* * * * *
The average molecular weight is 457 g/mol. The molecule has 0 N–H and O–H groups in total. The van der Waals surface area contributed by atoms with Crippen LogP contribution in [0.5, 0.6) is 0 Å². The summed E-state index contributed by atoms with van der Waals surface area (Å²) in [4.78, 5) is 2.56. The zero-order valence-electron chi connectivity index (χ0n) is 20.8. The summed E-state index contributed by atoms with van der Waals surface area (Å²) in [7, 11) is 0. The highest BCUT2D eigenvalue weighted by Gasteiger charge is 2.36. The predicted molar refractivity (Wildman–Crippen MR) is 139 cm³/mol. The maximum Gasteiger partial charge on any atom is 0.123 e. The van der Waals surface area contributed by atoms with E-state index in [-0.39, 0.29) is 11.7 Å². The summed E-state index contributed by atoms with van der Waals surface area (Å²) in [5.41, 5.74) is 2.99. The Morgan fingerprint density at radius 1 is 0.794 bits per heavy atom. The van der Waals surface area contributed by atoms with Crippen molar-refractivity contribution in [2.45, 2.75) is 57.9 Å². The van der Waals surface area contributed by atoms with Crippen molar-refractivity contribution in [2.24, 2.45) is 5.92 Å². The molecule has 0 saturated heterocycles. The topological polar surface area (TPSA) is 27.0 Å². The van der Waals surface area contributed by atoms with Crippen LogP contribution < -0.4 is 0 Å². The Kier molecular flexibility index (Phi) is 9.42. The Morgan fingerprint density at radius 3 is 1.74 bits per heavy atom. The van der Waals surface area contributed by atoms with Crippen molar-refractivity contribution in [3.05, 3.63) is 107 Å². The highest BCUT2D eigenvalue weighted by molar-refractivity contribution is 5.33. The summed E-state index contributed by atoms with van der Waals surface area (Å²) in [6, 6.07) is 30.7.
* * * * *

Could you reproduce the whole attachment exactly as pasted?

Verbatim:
The average molecular weight is 457 g/mol. The molecule has 0 N–H and O–H groups in total. The van der Waals surface area contributed by atoms with Crippen LogP contribution in [0.5, 0.6) is 0 Å². The summed E-state index contributed by atoms with van der Waals surface area (Å²) in [4.78, 5) is 2.56. The zero-order valence-electron chi connectivity index (χ0n) is 20.8. The summed E-state index contributed by atoms with van der Waals surface area (Å²) in [7, 11) is 0. The highest BCUT2D eigenvalue weighted by Gasteiger charge is 2.36. The predicted molar refractivity (Wildman–Crippen MR) is 139 cm³/mol. The maximum Gasteiger partial charge on any atom is 0.123 e. The van der Waals surface area contributed by atoms with E-state index in [-0.39, 0.29) is 11.7 Å². The summed E-state index contributed by atoms with van der Waals surface area (Å²) in [5.41, 5.74) is 2.99. The Morgan fingerprint density at radius 1 is 0.794 bits per heavy atom. The van der Waals surface area contributed by atoms with Crippen molar-refractivity contribution in [2.45, 2.75) is 57.9 Å². The van der Waals surface area contributed by atoms with Crippen molar-refractivity contribution in [2.24, 2.45) is 5.92 Å². The molecule has 0 saturated heterocycles. The topological polar surface area (TPSA) is 27.0 Å². The van der Waals surface area contributed by atoms with Crippen LogP contribution < -0.4 is 0 Å². The Kier molecular flexibility index (Phi) is 9.42. The Morgan fingerprint density at radius 3 is 1.74 bits per heavy atom. The van der Waals surface area contributed by atoms with Crippen molar-refractivity contribution in [3.05, 3.63) is 107 Å². The highest BCUT2D eigenvalue weighted by molar-refractivity contribution is 5.33. The summed E-state index contributed by atoms with van der Waals surface area (Å²) in [6, 6.07) is 30.7.